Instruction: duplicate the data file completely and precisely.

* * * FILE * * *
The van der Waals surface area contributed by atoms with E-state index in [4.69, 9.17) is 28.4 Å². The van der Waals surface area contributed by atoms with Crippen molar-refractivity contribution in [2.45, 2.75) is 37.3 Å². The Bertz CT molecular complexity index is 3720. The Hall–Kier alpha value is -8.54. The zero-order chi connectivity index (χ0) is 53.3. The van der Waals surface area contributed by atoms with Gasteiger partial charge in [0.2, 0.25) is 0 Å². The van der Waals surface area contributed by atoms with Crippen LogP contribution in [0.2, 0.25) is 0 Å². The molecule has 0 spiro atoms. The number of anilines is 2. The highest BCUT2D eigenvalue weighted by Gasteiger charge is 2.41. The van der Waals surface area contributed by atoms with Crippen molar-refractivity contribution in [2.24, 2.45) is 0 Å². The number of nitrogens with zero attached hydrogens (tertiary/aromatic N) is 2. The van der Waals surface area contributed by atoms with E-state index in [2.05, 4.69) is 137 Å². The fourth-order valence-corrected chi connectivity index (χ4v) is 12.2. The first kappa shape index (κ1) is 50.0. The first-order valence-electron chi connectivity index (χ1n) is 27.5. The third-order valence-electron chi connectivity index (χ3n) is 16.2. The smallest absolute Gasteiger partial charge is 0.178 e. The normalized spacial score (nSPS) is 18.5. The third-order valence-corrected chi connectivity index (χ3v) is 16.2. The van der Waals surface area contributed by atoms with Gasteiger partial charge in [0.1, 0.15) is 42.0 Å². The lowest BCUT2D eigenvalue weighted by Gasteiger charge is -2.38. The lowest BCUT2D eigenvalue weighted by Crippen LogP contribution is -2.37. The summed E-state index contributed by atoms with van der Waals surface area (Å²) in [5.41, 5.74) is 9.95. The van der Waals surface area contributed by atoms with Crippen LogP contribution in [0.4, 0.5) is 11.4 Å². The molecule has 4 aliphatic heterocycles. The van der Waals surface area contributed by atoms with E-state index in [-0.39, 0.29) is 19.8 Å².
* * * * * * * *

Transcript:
The van der Waals surface area contributed by atoms with E-state index in [4.69, 9.17) is 28.4 Å². The van der Waals surface area contributed by atoms with Crippen molar-refractivity contribution in [2.45, 2.75) is 37.3 Å². The Bertz CT molecular complexity index is 3720. The Hall–Kier alpha value is -8.54. The zero-order chi connectivity index (χ0) is 53.3. The van der Waals surface area contributed by atoms with Gasteiger partial charge in [0.2, 0.25) is 0 Å². The van der Waals surface area contributed by atoms with Crippen LogP contribution in [0.2, 0.25) is 0 Å². The molecule has 0 spiro atoms. The number of anilines is 2. The highest BCUT2D eigenvalue weighted by Gasteiger charge is 2.41. The van der Waals surface area contributed by atoms with Crippen molar-refractivity contribution in [2.24, 2.45) is 0 Å². The number of nitrogens with zero attached hydrogens (tertiary/aromatic N) is 2. The van der Waals surface area contributed by atoms with E-state index in [2.05, 4.69) is 137 Å². The fourth-order valence-corrected chi connectivity index (χ4v) is 12.2. The first kappa shape index (κ1) is 50.0. The first-order valence-electron chi connectivity index (χ1n) is 27.5. The third-order valence-electron chi connectivity index (χ3n) is 16.2. The smallest absolute Gasteiger partial charge is 0.178 e. The normalized spacial score (nSPS) is 18.5. The third-order valence-corrected chi connectivity index (χ3v) is 16.2. The van der Waals surface area contributed by atoms with Gasteiger partial charge in [0.1, 0.15) is 42.0 Å². The lowest BCUT2D eigenvalue weighted by Gasteiger charge is -2.38. The lowest BCUT2D eigenvalue weighted by Crippen LogP contribution is -2.37. The summed E-state index contributed by atoms with van der Waals surface area (Å²) in [5.41, 5.74) is 9.95. The van der Waals surface area contributed by atoms with Crippen LogP contribution in [0.4, 0.5) is 11.4 Å². The molecule has 4 aliphatic heterocycles. The van der Waals surface area contributed by atoms with E-state index in [-0.39, 0.29) is 19.8 Å².